However, fully automated chlorine generators have so far been unavailable since there always existed the need to remove residue chemicals left over after the electrolysis process was completed. This process is not only dangerous but also time consuming.
It is therefore an object of the present invention to provide an automated chlorine generator which will maintain the correct amount of chlorine in water.
Another object of the present invention is to provide an automated chlorine generator which is self-activated when chlorine is required.
Another object of the present invention is to provide an automated chlorine generator which will provide automatic indication and shutdown of the unit when salt and water are needed.
Another object of the present invention is to provide an automated chlorine generator having a flushing system able to remove residue chemicals from the system after electrolysis process is completed.
In yet another object of the present invention is to provide an automated chlorine generator which is provided in a compact and self-contained unit.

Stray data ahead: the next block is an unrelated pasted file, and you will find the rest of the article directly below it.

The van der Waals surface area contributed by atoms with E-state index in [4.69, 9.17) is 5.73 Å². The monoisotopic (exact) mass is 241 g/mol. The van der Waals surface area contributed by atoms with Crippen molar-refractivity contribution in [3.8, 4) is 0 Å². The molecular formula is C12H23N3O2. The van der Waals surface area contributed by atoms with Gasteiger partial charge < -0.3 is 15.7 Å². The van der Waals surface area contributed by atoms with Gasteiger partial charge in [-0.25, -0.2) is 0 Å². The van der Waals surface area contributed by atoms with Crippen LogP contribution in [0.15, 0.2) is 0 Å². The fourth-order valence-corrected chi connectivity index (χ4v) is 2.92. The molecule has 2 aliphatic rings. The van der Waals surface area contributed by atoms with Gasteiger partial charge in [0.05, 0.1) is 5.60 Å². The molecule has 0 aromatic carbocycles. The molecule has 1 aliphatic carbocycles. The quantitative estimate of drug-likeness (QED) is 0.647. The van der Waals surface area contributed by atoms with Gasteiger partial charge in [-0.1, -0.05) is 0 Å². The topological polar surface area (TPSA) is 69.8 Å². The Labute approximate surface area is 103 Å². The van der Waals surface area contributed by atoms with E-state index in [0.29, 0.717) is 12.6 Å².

Accordingly, an aspect of the present invention is to provide an automated chlorine generator having a power source, an electrolytic cell able to generate chlorine by the electrolysis of sodium chloride and having an anode and a cathode, each mounted in a separate compartment with chlorine generation in the anode compartment and hydrogen generation in the cathode compartment, the compartments being in communication through an ion permeable membrane, a mixing container having a first compartment to receive hydrogen and chlorine from the cell and provided with an outlet for water and a second compartment, in communication with the first and having an inlet for water, a float valve to control the inlet, the improvement comprising: first sensing means for detecting liquid content in said anode compartment; second sensing means for detecting liquid content in said cathode compartment; flushing means for draining said anode and cathode compartments; vacuum chamber in said mixing container for maintaining chlorine gas under vacuum; third sensing means in said mixing container for detecting loss of vacuum in said vacuum chamber; and fourth sensing means at said water inlet for measuring chlorine concentration in said water.